La Pilar was a new line unveiled at the 2015 IPCPR by Padilla Cigars. For this blend, Ernesto Padilla returned to Honduras to produce the cigars at Tabacalera Aguilar, which was the same factory that produced the Padilla Series 68. There are three different sizes available: the Toro, measuring 6 x 52, the Robusto, measuring 5 x 54, and the Churchill, measuring 7.5 x 57.
Sometimes big things come in small packages, and Partagas 2014 release of their D series Size #6 is no exception. Don’t let appearances fool you. This midget of a robusto packs plenty of surprises, and all of them good ones. It is a perfect choice if you do not have a ton of time, but want to indulge yourself with a classic habanos cigar. Grab yourself a tasty beverage and sit down for a nice ride to the Caribbean.
It’s hard to believe that Asylum Cigars has only been around since 2012. They’ve become a huge name in the industry in a very short time. Mostly they’ve become famous for the Asylum 13. The number 13 is quite significant in occult circles, and Asylum has followed the same trend with the choice of “33”—a master number in the field of numerology. The number is displayed on the cigar on a shiny iridescent silver band under the familiar Illuminati symbol of an eye inside a pyramid.
Famous Smoke Shop recently announced that Crowned Heads would be producing a special line of cigars exclusively for their shops. Called the Four Kicks Black Belt Buckle, the new cigar is an amped-up version of the original Four Kicks. Where the old Four Kicks used a Habano Ecuador wrapper, this one comes with a Connecticut Broadleaf.
In case you’re curious about the name, it comes from a song by the Kings of Leon. The lyrics go like this:
Huff men don’t take no nonsense He’s here to rectify He’s got his black belt buckle And the red man’s fire in his eyes.
This cigar is brand new—it’s been available to order since December 3. I’ve finally had a chance to give it a try.
The EP Carrillo Seleccion Oscuro was unveiled at the last year’s IPCPR. It is the first time the brand has ever made use of a San Andres Oscuro wrapper. You can buy it in six different sizes: Robusto Gordo, Nacionales, Small Churchill, Especial No. 6, Pirmades Royal, and Dinamicos. For this review, I tried the 5 ½ x 44 Nacionales.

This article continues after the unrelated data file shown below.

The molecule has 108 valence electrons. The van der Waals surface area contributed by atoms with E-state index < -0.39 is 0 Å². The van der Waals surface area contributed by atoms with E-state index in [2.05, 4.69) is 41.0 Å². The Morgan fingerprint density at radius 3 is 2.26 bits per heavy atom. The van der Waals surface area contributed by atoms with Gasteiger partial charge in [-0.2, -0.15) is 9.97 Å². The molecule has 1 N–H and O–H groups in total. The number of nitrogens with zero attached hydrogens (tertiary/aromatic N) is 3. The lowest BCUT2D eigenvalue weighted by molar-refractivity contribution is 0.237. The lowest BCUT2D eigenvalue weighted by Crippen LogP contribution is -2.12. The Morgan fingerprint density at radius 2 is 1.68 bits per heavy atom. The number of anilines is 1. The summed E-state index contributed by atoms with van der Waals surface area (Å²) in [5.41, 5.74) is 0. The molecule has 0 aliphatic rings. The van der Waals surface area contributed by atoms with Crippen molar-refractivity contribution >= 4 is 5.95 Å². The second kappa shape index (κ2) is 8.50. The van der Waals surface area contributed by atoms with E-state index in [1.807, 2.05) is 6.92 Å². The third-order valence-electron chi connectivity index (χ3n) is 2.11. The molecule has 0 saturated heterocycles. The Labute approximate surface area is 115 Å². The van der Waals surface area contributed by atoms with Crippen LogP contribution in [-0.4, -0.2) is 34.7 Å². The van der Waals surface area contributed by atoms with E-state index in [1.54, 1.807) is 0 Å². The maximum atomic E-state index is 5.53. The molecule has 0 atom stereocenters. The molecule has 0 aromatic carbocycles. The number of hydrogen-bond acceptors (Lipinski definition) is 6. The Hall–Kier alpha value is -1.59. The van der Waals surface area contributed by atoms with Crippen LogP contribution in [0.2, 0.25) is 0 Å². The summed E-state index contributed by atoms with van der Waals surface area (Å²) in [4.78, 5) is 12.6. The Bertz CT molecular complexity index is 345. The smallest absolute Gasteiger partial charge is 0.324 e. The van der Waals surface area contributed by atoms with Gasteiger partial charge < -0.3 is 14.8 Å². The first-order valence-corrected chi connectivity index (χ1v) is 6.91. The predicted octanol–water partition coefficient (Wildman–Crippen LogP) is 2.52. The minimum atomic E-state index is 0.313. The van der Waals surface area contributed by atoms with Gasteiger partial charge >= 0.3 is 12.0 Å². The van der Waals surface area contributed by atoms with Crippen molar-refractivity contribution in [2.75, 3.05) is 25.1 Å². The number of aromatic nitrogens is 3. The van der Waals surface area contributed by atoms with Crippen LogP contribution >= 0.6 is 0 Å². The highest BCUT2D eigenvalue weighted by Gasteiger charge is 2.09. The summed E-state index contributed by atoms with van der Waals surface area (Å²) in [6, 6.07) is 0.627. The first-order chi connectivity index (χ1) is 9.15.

Back in 2011, three regional editions were released: the Distinguidos for Germany, the Supreme for Canada, and the Ideales for Austria. I had a chance to try the Austria edition, which I paid a bit less than 10 EUR per stick on my recent trip to Vienna.
The Casa Torano Maduro is by far the darkest Maduro I have ever seen. This cigar has a jet black wrapper with virtually no veins and has a solid feel to it. The roll is seamless but has a sloppy double cap.
It has a nice draw with a bit of resistance. The burn is fairly even and the ash is a whitish grey color that is solid and has no flowering or flaking. The body of the cigar is medium as well as the strength of the cigar.
The Carlos Torano Casa Torano Maduro has a base flavor of wood and natural tobacco but features nice notes of roasted nuts, coffee beans, and a fruity sweetness that reminds me of maraschino cherries; you know the ones they put on your ice cream sunday, or in your Old Fashioned’s. However, as the cigar progresses, the cherry sweetness turns more to an apple flavor which is quite interesting. Overall the flavors are about medium in intensity on this cigar.
Overall I thought this was a nice cigar. It has some nice complexity to it and for $6.50 I think it’s a superb deal. This is usually not the style of cigar I smoke but I really enjoyed the Casa Torano. I am one of the Don Pepin, heavy hitting, fuller the better cigar smokers and I think that crowd may not like this cigar because it doesn’t have that pop or flare that those types of cigar typically have. However, I think if they are in the right mindset that this is going to be a delicate smoke I think they could really enjoy it.
A nice dark oily plug of a cigar. I was instantly drawn to this cigar because of the sheer amount of oil this cigar has on it and the size is quite interesting as well. The wrapper is a deep brown color with absolutely no color variation whatsoever. The cigar seems packed well and is pretty solid with a slight bounce, which is usually the norm. The roll is seamless and has an expertly applied cap. One thing I think they could have done differently is shrink the band down. The band covers damn near a third of the cigar and is a shame considering the beauty of this cigar.
The Double Ligero #452 has a nice easy draw and it produces a ton of smoke. The burn is a little wavy while the ash is nice and compact with some slight flowering. The body of this cigar is full and you can definitely feel this one in the belly, almost like you just got done eating a huge meal. The strength is full with a good nicotine kick.
The La Flor Dominicana DL 452 starts off with a deep rich earthy sweetness with some coffee and citrus flavors along with some peppery spice. In the second third the spice backs down and really gives way to the flavors from the first third. The final third is much of the same but adds a hickory flavor almost reminiscent of a nice smoky barbeque sauce. The finish of the cigar is slightly dry so make sure to have beverage handy while smoking this one.
This cigar is a winner in by book. The flavors are fantastic and they are so rich and complex. I really didn’t expect this much complexity out of a $6 cigar but this cigar definitely performs. Also the cigar is a slow burner. I was expecting to polish this baby off in less than an hour but it took me about an hour and fifteen minutes to finish this guy up which is typically how long it will take me to finish a regular robusto.